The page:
How to Bring Your Passion to Work to Influence Others

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Do you ever feel like the whole world thinks they know how to do your job (and that it’s easy)?

 

In my “former life” when I taught public school in south-central Los Angeles, it used to drive me crazy when I’d hear people dismissing teachers’ frustrations with completely erroneous comments like, “They’re done at 3:00 and they only work 180 days a year; what more do they want?”

 

I’d always give the same response: “I have two words for you: Birthday Parties.”

 

As that inevitably was met with confused looks, I then explained:

 

“Think about your kid’s birthday party. You have a dozen kids at your house for two hours, playing games, doing arts and crafts,                         opening presents and eating cake. Parents typically stay, so the ratio of kids to adults is 1:1. You spend several weeks planning for it,                   and when it’s over, you collapse on the couch (probably with an adult beverage) and thank heaven you won’t have to do it again for                     another 364 days.

 

Now triple the number of kids and send all the adults home. Instead of games, make them sit still, don’t let them talk, and teach them math. Then give them a test. Regardless of how much math they knew upon entry, what behavior problems you faced, who was sick, who came late, or who hadn’t eaten that day, if they fail it’s your fault and their scores will be used to evaluate your professional competence and future potential.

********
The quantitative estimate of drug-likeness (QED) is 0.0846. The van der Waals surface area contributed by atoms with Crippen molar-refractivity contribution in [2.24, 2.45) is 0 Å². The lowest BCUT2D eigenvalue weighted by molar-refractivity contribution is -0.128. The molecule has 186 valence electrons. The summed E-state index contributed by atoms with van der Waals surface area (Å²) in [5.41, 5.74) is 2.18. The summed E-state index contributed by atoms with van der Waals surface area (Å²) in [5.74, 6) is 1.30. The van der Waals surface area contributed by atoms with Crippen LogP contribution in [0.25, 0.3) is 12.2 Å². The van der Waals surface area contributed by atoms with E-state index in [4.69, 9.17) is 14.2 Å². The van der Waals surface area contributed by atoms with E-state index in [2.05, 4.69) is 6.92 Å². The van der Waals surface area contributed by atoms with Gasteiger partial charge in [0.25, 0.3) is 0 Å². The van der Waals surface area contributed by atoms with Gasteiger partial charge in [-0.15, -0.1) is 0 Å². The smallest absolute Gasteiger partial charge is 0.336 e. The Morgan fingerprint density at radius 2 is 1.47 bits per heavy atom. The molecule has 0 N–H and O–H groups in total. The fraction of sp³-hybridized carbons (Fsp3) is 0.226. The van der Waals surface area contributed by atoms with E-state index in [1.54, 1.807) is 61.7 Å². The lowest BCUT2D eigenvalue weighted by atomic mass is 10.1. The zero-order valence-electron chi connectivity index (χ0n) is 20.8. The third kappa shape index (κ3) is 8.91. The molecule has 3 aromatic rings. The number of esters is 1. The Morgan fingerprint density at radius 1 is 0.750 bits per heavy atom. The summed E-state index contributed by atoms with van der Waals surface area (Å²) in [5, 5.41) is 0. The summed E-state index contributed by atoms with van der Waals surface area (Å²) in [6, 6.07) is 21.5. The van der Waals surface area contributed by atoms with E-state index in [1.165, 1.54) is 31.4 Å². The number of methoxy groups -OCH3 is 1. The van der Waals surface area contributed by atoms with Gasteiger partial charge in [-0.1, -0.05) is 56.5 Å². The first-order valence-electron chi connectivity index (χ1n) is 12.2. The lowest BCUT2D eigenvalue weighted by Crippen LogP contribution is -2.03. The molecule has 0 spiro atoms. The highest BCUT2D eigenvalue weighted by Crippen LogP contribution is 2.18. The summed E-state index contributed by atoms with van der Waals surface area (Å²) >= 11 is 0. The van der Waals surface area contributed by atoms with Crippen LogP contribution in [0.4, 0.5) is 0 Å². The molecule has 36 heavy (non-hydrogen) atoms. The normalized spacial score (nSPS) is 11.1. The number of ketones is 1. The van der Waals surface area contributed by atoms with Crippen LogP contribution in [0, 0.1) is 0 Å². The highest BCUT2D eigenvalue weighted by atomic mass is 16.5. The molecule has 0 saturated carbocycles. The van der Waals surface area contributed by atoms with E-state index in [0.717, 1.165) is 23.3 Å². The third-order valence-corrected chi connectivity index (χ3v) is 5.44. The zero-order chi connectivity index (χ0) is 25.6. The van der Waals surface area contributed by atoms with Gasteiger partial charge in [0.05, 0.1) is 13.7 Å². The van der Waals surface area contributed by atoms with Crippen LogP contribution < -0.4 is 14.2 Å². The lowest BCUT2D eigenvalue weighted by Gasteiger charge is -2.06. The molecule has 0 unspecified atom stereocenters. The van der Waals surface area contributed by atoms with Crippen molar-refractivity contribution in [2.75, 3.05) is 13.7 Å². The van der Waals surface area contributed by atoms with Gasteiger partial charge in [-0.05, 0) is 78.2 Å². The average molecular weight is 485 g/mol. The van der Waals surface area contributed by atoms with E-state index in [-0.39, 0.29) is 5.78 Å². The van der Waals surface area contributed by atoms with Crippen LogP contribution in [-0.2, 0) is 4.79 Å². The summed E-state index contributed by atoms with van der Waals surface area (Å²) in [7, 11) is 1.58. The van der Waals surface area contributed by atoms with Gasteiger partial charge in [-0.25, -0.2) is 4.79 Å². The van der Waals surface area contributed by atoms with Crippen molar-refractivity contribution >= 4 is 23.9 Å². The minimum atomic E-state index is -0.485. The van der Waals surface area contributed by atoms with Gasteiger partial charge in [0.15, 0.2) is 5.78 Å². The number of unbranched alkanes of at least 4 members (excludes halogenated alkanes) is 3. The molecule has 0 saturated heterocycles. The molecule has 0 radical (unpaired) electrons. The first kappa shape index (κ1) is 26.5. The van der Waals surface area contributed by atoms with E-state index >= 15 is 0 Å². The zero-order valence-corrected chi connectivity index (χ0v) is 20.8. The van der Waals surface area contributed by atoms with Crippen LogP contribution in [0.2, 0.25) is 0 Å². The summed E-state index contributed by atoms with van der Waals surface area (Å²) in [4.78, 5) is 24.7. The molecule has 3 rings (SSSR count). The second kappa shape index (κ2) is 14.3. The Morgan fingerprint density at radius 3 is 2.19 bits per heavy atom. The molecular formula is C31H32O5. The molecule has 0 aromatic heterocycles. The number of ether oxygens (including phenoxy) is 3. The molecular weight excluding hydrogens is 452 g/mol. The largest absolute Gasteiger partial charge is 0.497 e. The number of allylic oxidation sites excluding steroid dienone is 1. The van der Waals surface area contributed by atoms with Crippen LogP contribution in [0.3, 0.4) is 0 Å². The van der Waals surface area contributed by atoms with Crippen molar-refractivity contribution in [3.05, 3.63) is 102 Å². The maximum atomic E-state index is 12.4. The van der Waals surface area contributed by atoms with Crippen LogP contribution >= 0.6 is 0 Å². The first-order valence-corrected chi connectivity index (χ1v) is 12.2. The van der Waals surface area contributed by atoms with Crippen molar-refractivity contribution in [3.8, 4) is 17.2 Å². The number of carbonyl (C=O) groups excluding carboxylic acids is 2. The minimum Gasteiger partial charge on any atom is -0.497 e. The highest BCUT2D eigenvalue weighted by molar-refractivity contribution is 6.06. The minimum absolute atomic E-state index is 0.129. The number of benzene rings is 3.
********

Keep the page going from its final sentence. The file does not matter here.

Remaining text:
Oh yeah – and do it five times per day, every day. But no big deal, because it’s only 180 days per year, right?”

 

(Any idea what teachers are doing with the rest of the days of the year? Hint: think PLANNING, for starters.)

 

Why would anyone keep working under that kind of scrutiny?

 

Passion. Passion for education, passion for children, and the determination to make a positive difference despite the odds, the nay-sayers, and everyone else who thinks they know how to do your job.

 

That’s the kind of passion Christine Ostrowski, Chief Financial Officer of Overbrook School for the Blind demonstrates in this week’s episode of Speaking to Influence podcast.

 

With a career history in financial management in the education world, she knows full well that everyone has an opinion, but not everyone understands how grants, budgets and compliance work, much less in conjunction with the personal, developmental and pedagogical requirements of student populations with special needs.

 

Think it’s hard to spark or manage change in your organization? Christine sheds light on the challenges and the victories of what it takes to innovate and lead change in an organization that is over 200 years old!

 

Some terrific insights she shares in our conversation for greater positive influence over different stakeholder groups include:

 

  • How she uses visuals such as a graphic one-pager for people to reference when she was trying to explain something
  • How to use a “discovery” conversation to navigate challenging situations such as accountability issues in order to collaboratively find a way to improve the process
  • Challenges faced when well-intended board members from the corporate world expect an educational non-profit to follow corporate behaviors
  • The importance of being passionately “mission driven and committed to creating a better tomorrow”, and
  • What dragon boat racing (yes, “dragon boats”) has taught her about teamwork

 

And more!

 

Listen to the full conversation here or watch it on YouTube here.

 

 

Oh – and before I forget – happy Valentine’s Day!

 

As my little gift of love to all of you, just for fun, check out this (gratuitously cute) video of all sorts of animals being reunited with their owners — if that kind of love doesn’t put a smile on your face today, nothing will!

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